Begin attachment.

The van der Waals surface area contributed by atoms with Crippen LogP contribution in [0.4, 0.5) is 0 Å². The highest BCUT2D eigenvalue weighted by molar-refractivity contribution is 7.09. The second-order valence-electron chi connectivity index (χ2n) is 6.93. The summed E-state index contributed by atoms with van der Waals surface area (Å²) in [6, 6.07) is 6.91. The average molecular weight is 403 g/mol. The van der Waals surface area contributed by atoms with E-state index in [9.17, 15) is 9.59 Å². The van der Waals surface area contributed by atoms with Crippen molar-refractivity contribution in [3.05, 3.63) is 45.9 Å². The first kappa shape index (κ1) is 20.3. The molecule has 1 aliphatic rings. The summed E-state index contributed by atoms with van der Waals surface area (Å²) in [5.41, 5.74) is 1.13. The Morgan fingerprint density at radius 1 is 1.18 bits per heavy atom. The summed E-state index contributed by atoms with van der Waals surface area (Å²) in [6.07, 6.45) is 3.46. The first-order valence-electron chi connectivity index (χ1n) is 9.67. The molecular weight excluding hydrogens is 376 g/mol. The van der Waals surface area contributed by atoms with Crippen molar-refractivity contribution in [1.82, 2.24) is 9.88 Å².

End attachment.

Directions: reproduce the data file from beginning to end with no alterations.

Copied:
The van der Waals surface area contributed by atoms with Crippen LogP contribution in [0.4, 0.5) is 0 Å². The highest BCUT2D eigenvalue weighted by molar-refractivity contribution is 7.09. The second-order valence-electron chi connectivity index (χ2n) is 6.93. The summed E-state index contributed by atoms with van der Waals surface area (Å²) in [6, 6.07) is 6.91. The average molecular weight is 403 g/mol. The van der Waals surface area contributed by atoms with E-state index in [9.17, 15) is 9.59 Å². The van der Waals surface area contributed by atoms with Crippen molar-refractivity contribution in [3.05, 3.63) is 45.9 Å². The first kappa shape index (κ1) is 20.3. The molecule has 1 aliphatic rings. The summed E-state index contributed by atoms with van der Waals surface area (Å²) in [5.41, 5.74) is 1.13. The Morgan fingerprint density at radius 1 is 1.18 bits per heavy atom. The summed E-state index contributed by atoms with van der Waals surface area (Å²) in [6.07, 6.45) is 3.46. The first-order valence-electron chi connectivity index (χ1n) is 9.67. The molecular weight excluding hydrogens is 376 g/mol. The van der Waals surface area contributed by atoms with Crippen molar-refractivity contribution in [1.82, 2.24) is 9.88 Å².